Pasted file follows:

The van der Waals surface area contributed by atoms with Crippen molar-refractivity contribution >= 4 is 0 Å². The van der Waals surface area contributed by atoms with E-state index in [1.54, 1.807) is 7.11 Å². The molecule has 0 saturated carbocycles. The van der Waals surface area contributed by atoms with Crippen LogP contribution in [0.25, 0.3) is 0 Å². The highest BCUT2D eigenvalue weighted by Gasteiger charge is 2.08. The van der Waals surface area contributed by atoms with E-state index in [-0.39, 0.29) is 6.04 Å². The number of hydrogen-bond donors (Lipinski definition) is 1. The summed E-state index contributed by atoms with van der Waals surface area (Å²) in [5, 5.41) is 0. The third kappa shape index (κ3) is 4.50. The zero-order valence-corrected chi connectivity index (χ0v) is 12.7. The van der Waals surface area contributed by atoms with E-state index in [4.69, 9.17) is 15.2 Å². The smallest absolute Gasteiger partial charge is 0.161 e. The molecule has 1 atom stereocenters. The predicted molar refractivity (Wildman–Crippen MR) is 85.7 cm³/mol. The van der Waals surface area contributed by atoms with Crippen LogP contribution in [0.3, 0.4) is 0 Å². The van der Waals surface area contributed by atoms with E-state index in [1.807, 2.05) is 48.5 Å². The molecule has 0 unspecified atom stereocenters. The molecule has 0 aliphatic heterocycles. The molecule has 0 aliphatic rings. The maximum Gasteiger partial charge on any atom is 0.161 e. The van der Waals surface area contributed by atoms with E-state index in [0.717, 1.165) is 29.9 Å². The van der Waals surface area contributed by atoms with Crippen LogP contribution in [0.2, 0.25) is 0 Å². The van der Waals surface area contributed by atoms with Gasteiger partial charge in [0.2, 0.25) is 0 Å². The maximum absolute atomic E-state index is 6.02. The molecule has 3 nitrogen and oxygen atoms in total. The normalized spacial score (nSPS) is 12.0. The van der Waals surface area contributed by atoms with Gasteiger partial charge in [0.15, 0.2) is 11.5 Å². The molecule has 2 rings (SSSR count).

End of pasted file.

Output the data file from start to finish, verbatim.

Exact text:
The van der Waals surface area contributed by atoms with Crippen molar-refractivity contribution >= 4 is 0 Å². The van der Waals surface area contributed by atoms with E-state index in [1.54, 1.807) is 7.11 Å². The molecule has 0 saturated carbocycles. The van der Waals surface area contributed by atoms with Crippen LogP contribution in [0.25, 0.3) is 0 Å². The highest BCUT2D eigenvalue weighted by Gasteiger charge is 2.08. The van der Waals surface area contributed by atoms with E-state index in [-0.39, 0.29) is 6.04 Å². The number of hydrogen-bond donors (Lipinski definition) is 1. The summed E-state index contributed by atoms with van der Waals surface area (Å²) in [5, 5.41) is 0. The third kappa shape index (κ3) is 4.50. The zero-order valence-corrected chi connectivity index (χ0v) is 12.7. The van der Waals surface area contributed by atoms with E-state index in [4.69, 9.17) is 15.2 Å². The smallest absolute Gasteiger partial charge is 0.161 e. The molecule has 1 atom stereocenters. The predicted molar refractivity (Wildman–Crippen MR) is 85.7 cm³/mol. The van der Waals surface area contributed by atoms with Crippen LogP contribution in [0.3, 0.4) is 0 Å². The van der Waals surface area contributed by atoms with E-state index in [1.807, 2.05) is 48.5 Å². The molecule has 0 unspecified atom stereocenters. The molecule has 0 aliphatic heterocycles. The molecule has 0 aliphatic rings. The maximum Gasteiger partial charge on any atom is 0.161 e. The van der Waals surface area contributed by atoms with E-state index in [0.717, 1.165) is 29.9 Å². The van der Waals surface area contributed by atoms with Crippen LogP contribution in [0.2, 0.25) is 0 Å². The van der Waals surface area contributed by atoms with Gasteiger partial charge in [0.2, 0.25) is 0 Å². The maximum absolute atomic E-state index is 6.02. The molecule has 3 nitrogen and oxygen atoms in total. The normalized spacial score (nSPS) is 12.0. The van der Waals surface area contributed by atoms with Gasteiger partial charge in [0.15, 0.2) is 11.5 Å². The molecule has 2 rings (SSSR count).